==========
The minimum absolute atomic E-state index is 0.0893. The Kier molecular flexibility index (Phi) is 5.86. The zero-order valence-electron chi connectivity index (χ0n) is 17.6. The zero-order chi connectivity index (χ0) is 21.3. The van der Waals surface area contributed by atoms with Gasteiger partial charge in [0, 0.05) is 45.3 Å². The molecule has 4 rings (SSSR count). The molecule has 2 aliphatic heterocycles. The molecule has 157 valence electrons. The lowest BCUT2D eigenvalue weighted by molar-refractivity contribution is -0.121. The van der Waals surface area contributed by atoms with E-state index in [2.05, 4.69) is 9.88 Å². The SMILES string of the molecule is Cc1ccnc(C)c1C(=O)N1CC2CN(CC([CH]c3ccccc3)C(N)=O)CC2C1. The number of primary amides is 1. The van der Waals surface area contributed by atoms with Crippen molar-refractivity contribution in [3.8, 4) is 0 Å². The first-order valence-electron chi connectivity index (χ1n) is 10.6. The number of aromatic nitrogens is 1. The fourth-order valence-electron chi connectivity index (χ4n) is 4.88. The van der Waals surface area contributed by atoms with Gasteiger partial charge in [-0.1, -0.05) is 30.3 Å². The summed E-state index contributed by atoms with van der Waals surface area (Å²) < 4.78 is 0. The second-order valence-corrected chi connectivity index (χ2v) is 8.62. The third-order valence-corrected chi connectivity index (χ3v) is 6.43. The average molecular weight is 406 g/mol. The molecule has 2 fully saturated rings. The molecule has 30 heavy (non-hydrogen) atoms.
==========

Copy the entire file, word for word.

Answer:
The minimum absolute atomic E-state index is 0.0893. The Kier molecular flexibility index (Phi) is 5.86. The zero-order valence-electron chi connectivity index (χ0n) is 17.6. The zero-order chi connectivity index (χ0) is 21.3. The van der Waals surface area contributed by atoms with Gasteiger partial charge in [0, 0.05) is 45.3 Å². The molecule has 4 rings (SSSR count). The molecule has 2 aliphatic heterocycles. The molecule has 157 valence electrons. The lowest BCUT2D eigenvalue weighted by molar-refractivity contribution is -0.121. The van der Waals surface area contributed by atoms with E-state index in [2.05, 4.69) is 9.88 Å². The SMILES string of the molecule is Cc1ccnc(C)c1C(=O)N1CC2CN(CC([CH]c3ccccc3)C(N)=O)CC2C1. The number of primary amides is 1. The van der Waals surface area contributed by atoms with Crippen molar-refractivity contribution in [3.8, 4) is 0 Å². The first-order valence-electron chi connectivity index (χ1n) is 10.6. The number of aromatic nitrogens is 1. The fourth-order valence-electron chi connectivity index (χ4n) is 4.88. The van der Waals surface area contributed by atoms with Gasteiger partial charge in [-0.1, -0.05) is 30.3 Å². The summed E-state index contributed by atoms with van der Waals surface area (Å²) < 4.78 is 0. The second-order valence-corrected chi connectivity index (χ2v) is 8.62. The third-order valence-corrected chi connectivity index (χ3v) is 6.43. The average molecular weight is 406 g/mol. The molecule has 2 fully saturated rings. The molecule has 30 heavy (non-hydrogen) atoms.